Spain Sees Rise in Foreign Workforce Contributions

Surge In Foreign workers And contributions

Nationalities from around the world. Credit: Rawpixel. com/

In October, the Social Security in Spain saw a notable increase in contributions from foreign nationals, indicating a diversifying workforce.

Yesterday, a report from the Spanish Government showed the total number of foreign contributors to national insurance in October was recorded at 2,683,504.

This figure represents an increase of 14,403 from the previous month, September, marking a significant increase since February 2020, just before the global pandemic struck. Since then, there’s been an addition of 494,083 foreign workers.

Growth In Average Contributors

In terms of average figures, without seasonal adjustments, October saw 2,683,937 foreign contributors to Social Security. This number is marginally higher by 3,053 compared to September.

Breaking it down, 879,986 workers are from EU countries, accounting for 32.8 per cent of the total, while a larger share of 67.2 per cent, equating to 1,803,951 workers, comes from non-EU countries.

The most substantial contingents are from Romania, Morocco, Italy, Colombia, and Venezuela. Interestingly, the split between genders is quite even, with men representing 55.7 per cent and women making up 44.3 per cent.

Over the past year, the average number of foreign contributors has escalated by nine per cent, which translates to 221,431 additional employed individuals.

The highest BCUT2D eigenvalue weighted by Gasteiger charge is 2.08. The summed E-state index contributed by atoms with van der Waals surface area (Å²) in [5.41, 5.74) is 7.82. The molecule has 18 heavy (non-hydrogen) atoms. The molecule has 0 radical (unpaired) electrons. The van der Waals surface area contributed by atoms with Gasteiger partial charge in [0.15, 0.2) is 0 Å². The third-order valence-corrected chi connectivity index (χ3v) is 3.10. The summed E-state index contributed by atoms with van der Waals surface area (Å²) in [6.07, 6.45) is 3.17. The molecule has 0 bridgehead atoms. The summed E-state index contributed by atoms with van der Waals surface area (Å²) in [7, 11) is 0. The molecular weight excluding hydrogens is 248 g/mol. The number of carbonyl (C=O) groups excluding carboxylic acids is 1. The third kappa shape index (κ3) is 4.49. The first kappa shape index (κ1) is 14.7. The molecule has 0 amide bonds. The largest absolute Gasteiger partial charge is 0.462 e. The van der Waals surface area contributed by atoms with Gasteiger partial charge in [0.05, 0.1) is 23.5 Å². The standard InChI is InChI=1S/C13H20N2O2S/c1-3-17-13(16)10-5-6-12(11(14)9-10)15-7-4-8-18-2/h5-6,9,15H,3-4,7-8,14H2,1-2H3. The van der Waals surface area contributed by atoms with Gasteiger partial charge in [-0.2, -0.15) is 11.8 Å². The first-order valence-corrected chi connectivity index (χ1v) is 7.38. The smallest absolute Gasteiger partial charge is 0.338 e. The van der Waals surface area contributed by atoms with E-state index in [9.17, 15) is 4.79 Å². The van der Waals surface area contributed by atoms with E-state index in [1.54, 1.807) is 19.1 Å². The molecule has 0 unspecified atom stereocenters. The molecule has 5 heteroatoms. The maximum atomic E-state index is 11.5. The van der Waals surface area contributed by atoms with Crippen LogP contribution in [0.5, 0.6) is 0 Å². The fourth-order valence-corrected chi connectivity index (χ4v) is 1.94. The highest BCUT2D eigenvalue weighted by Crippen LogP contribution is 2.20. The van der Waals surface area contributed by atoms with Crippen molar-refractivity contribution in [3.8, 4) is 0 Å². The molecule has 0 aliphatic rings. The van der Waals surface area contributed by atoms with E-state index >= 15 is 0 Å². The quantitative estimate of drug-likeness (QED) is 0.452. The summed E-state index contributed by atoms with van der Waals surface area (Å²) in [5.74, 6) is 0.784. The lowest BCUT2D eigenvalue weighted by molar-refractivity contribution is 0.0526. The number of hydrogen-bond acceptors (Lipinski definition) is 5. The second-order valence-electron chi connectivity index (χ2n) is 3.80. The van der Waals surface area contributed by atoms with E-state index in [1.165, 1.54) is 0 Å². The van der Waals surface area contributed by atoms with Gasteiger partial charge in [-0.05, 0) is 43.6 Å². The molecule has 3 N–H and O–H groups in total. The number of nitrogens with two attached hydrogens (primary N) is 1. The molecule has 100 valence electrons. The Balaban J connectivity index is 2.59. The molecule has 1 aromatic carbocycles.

Ukrainian Contributors’ Surge

A significant aspect of this demographic change is the contribution of Ukrainian nationals. Their numbers have reached 66,002, a 40 per cent increase since January 2022, prior to the onset of the war in their homeland.

The majority, 87 per cent, of Ukrainian workers are salaried employees within the General System, while the remaining 13 per cent are self-employed.

Sectoral Analysis

A sector-wise analysis shows that 83.8 per cent of foreign national contributors are part of the General System, totalling 2,248,483. The sectors witnessing the most significant growth are Education and Construction, alongside the Special Agricultural System.

Conversely, there’s been a decline in sectors like Public Administration and Agriculture, Livestock, Hunting, Forestry and Fishing.

The self-employed system in Spain accounts for 430,042 foreign contributors. Notably, the largest groups among these self-employed individuals come from China, Romania, and Italy, contributing 14.8 per cent, 10.9 per cent, and 9 per cent, respectively.

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Written by

John Ensor

Originally from Doncaster, Yorkshire, John now lives in Galicia, Northern Spain with his wife Nina. He is passionate about news, music, cycling and animals.